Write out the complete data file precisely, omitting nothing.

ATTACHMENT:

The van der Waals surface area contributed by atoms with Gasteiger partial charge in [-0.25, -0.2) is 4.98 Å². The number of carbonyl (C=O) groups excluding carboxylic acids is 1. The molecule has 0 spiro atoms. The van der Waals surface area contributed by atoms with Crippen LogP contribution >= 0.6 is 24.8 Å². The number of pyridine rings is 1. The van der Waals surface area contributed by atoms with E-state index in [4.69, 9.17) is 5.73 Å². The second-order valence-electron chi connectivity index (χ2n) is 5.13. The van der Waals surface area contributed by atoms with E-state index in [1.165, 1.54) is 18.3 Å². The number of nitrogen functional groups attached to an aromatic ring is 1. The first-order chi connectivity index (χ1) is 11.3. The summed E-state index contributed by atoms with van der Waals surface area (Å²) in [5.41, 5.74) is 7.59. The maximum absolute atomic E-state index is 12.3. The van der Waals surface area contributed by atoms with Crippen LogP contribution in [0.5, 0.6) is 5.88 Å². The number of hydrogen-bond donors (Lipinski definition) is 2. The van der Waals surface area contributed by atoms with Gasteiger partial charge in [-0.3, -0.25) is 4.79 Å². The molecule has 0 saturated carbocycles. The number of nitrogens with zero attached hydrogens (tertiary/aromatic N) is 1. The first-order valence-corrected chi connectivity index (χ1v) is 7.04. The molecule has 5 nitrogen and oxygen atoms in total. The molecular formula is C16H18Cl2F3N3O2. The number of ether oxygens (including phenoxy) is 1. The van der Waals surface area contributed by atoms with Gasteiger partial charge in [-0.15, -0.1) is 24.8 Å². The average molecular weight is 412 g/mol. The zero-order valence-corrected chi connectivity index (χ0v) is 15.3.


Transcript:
The van der Waals surface area contributed by atoms with Gasteiger partial charge in [-0.25, -0.2) is 4.98 Å². The number of carbonyl (C=O) groups excluding carboxylic acids is 1. The molecule has 0 spiro atoms. The van der Waals surface area contributed by atoms with Crippen LogP contribution >= 0.6 is 24.8 Å². The number of pyridine rings is 1. The van der Waals surface area contributed by atoms with E-state index in [4.69, 9.17) is 5.73 Å². The second-order valence-electron chi connectivity index (χ2n) is 5.13. The van der Waals surface area contributed by atoms with E-state index in [1.165, 1.54) is 18.3 Å². The number of nitrogen functional groups attached to an aromatic ring is 1. The first-order chi connectivity index (χ1) is 11.3. The summed E-state index contributed by atoms with van der Waals surface area (Å²) in [5.41, 5.74) is 7.59. The maximum absolute atomic E-state index is 12.3. The van der Waals surface area contributed by atoms with Crippen LogP contribution in [0.5, 0.6) is 5.88 Å². The number of hydrogen-bond donors (Lipinski definition) is 2. The van der Waals surface area contributed by atoms with Gasteiger partial charge in [-0.3, -0.25) is 4.79 Å². The molecule has 0 saturated carbocycles. The number of nitrogens with zero attached hydrogens (tertiary/aromatic N) is 1. The first-order valence-corrected chi connectivity index (χ1v) is 7.04. The molecule has 5 nitrogen and oxygen atoms in total. The molecular formula is C16H18Cl2F3N3O2. The number of ether oxygens (including phenoxy) is 1. The van der Waals surface area contributed by atoms with Gasteiger partial charge in [-0.15, -0.1) is 24.8 Å². The average molecular weight is 412 g/mol. The zero-order valence-corrected chi connectivity index (χ0v) is 15.3.